Saturday, April 22, 2017

Fine Vines for Quick Displays

Vining sweet pea Lathyrus odoratus.
By Rita Pelczar
The American Gardener, Mar/April Issue
American Horticultural Society

Annual and tender perennial vines are the aerial acrobats of the summer garden. As if shot from a cannon, they quickly scale fences, cover trellises, and tumble over walls. In a single season, many grow 15 to 20 feet tall and produce an extended flower show while they’re at it!

Sure, this speedy growth may make certain vines pests, but there are plenty of choices that won’t take over the world. The following are some of the showiest, carefree, and well-behaved climbers for gardens across the country.

Climbing Canaries and Butterflies
Yellow-flowered canary creeper (Tropaeolum peregrinum, uSdA Hardiness Zones 9–10, AHS Heat Zones 10–5) grows 10 feet tall, using its threadlike petioles to grasp onto supports. native to the Andes mountains, this tender South American perennial bears an abundance of one-inch blooms from summer to fall. Each flower has five petals, the upper two are wide spread and fringed, resembling wings of a small bird. The deeply lobed gray-green leaves are an inch or two across.

Download and read the full article on vines from the American Horticultural Society:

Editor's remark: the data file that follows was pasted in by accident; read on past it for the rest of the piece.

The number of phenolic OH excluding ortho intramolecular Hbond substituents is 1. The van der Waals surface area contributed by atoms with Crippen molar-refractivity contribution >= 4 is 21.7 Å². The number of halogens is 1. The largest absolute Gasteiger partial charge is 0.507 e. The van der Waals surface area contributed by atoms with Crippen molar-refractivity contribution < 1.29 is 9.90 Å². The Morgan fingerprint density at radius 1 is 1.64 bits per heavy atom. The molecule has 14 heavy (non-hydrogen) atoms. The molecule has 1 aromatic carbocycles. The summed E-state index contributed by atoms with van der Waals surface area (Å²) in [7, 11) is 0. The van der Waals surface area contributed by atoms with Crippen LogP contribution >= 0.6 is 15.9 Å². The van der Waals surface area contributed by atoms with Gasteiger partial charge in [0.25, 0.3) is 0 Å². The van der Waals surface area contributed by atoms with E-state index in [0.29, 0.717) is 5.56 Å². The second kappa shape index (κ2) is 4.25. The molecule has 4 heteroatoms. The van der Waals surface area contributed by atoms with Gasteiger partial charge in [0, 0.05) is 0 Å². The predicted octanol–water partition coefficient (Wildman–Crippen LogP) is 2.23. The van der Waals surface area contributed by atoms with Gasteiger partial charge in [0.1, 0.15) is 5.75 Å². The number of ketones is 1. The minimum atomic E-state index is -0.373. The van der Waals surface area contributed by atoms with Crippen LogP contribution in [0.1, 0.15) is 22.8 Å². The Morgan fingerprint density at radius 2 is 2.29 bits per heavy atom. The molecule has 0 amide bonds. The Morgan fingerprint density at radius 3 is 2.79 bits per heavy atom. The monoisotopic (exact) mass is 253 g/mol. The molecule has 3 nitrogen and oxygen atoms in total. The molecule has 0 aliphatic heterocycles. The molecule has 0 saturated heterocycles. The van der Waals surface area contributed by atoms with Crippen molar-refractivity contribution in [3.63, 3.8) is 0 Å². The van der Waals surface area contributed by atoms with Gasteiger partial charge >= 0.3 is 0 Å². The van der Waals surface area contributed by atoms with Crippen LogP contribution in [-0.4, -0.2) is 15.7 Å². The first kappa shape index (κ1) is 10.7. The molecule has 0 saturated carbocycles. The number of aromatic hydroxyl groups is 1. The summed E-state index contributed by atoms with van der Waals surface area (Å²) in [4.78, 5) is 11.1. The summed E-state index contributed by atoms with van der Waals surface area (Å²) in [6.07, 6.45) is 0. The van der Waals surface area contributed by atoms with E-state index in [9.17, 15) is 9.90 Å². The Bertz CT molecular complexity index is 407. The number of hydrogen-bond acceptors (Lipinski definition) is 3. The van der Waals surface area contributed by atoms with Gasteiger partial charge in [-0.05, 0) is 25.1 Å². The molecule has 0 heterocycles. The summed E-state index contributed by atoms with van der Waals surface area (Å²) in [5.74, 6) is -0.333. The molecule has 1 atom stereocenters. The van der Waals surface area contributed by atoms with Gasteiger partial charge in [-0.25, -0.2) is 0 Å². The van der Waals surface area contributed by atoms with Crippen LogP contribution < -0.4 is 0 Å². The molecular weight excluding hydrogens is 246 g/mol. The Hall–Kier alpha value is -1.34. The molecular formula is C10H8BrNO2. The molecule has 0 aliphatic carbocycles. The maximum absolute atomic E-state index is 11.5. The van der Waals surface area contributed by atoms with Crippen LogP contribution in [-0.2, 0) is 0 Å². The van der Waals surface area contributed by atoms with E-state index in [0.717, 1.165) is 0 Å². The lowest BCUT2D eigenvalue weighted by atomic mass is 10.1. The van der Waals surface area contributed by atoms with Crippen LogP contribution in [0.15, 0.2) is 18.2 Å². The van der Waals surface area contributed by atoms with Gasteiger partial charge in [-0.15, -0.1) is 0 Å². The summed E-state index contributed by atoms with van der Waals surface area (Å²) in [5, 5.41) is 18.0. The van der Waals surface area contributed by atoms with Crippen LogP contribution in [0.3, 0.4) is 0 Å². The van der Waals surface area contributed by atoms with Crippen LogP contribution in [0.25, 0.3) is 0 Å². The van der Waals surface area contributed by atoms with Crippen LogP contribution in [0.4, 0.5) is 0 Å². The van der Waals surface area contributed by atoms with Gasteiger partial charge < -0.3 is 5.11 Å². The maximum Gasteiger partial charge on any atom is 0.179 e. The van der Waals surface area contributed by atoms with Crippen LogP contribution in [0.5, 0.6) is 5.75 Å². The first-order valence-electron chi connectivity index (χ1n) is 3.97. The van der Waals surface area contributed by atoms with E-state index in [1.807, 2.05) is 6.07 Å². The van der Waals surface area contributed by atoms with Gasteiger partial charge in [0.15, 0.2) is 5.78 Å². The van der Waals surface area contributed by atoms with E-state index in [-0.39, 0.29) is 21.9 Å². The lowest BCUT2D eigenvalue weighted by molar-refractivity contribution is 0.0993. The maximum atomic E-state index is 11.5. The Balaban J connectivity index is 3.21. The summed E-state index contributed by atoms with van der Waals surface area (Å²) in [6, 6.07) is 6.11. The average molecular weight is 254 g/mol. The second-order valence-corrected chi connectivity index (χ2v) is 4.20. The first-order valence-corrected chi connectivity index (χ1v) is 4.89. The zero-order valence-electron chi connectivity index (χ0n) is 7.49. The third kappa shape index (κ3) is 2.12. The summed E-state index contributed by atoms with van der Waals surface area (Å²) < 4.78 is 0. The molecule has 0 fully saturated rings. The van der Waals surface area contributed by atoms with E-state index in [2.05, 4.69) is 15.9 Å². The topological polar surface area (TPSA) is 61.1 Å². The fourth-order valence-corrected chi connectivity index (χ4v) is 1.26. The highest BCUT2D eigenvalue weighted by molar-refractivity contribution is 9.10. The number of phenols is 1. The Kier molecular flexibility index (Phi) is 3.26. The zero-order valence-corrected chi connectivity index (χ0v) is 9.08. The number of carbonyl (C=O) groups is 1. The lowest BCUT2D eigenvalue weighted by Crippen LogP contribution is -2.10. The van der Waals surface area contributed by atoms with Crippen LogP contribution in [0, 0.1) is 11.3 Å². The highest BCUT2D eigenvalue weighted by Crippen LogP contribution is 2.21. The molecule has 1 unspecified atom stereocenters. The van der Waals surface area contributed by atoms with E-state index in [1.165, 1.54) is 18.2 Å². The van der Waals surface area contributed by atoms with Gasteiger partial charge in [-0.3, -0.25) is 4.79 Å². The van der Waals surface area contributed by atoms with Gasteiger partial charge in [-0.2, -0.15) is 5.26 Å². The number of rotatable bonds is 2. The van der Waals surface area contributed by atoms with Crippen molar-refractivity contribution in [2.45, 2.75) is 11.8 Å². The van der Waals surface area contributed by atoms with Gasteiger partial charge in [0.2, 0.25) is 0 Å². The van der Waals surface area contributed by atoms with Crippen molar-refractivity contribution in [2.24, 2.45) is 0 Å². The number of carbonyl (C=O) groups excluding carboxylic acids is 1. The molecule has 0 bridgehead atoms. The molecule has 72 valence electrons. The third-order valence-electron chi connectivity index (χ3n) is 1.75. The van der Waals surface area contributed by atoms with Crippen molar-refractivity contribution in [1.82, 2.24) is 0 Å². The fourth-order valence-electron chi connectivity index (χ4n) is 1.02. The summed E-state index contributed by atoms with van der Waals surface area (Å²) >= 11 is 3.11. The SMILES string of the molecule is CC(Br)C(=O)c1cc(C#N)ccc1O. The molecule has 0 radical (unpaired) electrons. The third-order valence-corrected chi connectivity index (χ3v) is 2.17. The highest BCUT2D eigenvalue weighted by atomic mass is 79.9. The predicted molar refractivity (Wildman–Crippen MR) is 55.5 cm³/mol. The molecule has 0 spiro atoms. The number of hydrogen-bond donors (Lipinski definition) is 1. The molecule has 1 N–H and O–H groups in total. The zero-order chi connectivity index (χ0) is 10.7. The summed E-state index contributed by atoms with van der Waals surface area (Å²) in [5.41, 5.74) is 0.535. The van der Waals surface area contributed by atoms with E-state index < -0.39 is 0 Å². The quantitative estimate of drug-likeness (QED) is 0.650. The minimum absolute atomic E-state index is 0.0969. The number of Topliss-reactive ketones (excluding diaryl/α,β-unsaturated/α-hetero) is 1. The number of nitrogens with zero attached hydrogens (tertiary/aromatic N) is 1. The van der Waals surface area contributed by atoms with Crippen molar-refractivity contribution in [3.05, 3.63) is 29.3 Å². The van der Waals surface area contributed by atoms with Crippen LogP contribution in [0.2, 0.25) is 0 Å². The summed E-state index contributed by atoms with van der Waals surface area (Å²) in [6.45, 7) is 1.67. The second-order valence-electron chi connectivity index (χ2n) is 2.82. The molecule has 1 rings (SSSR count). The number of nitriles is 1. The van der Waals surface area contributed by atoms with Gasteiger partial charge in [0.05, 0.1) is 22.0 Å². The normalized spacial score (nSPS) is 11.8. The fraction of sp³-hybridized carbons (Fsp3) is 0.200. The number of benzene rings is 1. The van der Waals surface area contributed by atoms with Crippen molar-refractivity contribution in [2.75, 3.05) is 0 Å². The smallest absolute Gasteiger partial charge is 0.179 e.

Sunday, April 16, 2017

Golf Course Bluebird Haven Created by Croasdaile Garden Club

"Bluebird Monitoring Crew" of the Croasdaile Garden Club. Pictured front center (in blue) is Agnes Bordeaux, a charter Croasdaile Garden Club member who worked to establish the original Croasdaile Country Club Trail. Garden club bluebird monitors are able to informally take a golf cart (at no cost) once a week and make their bluebird runs.
One of 12 bluebird nesting boxes installed on the golf course.

Editor's Note: The following 2016 bluebird project was submitted by the Croasdaile Garden Club for consideration of the Frances Boyd Blue Bird Award #32 offered by The Garden Club of North Carolina, Inc.
Croasdaile Garden Club placed second (red ribbon) in the category which was announced at the 2017 GCNC Annual Meeting in April. Incoming Croasdaile Garden Club President Susan Antle was one of the primary authors of this paper. Photos by the Croasdaile Garden Club.

Project Summary

Hatchlings ready for dinner.
Beginning date: January 12, 2016. Completion date: Installation of new nesting boxes completed 4/15/16; will continue to monitor nesting boxes in 2017.

After a January Croasdaile Garden Club “Blue Bird FAQs” presentation by Ken Kernodle (President of NC Bluebird Society) and Steve McDaniel (County Coordinator for Durham County), the Croasdaile Garden Club decided to replace the original ten boxes that were falling apart or not habitable, on the nearby Croasdaile Country Club golf course and reset the outdated trail. Members also decided to purchase and install blue bird nesting boxes in their own yards. Replacing the original ten on the golf course with twelve boxes resulted in a 20% increase in nesting boxes. Our primary objective was to restore the Croasdaile Country Club golf course trail established at least 10 years ago at the initiation of Agnes Bordeaux, garden club member. Also coordinating the purchase and installation of blue bird nesting boxes at member homes provided members with a home project that paralleled the garden club project. These two objectives would increase the blue bird population at the Croasdaile Country Club and surrounding residential areas where many garden club members live.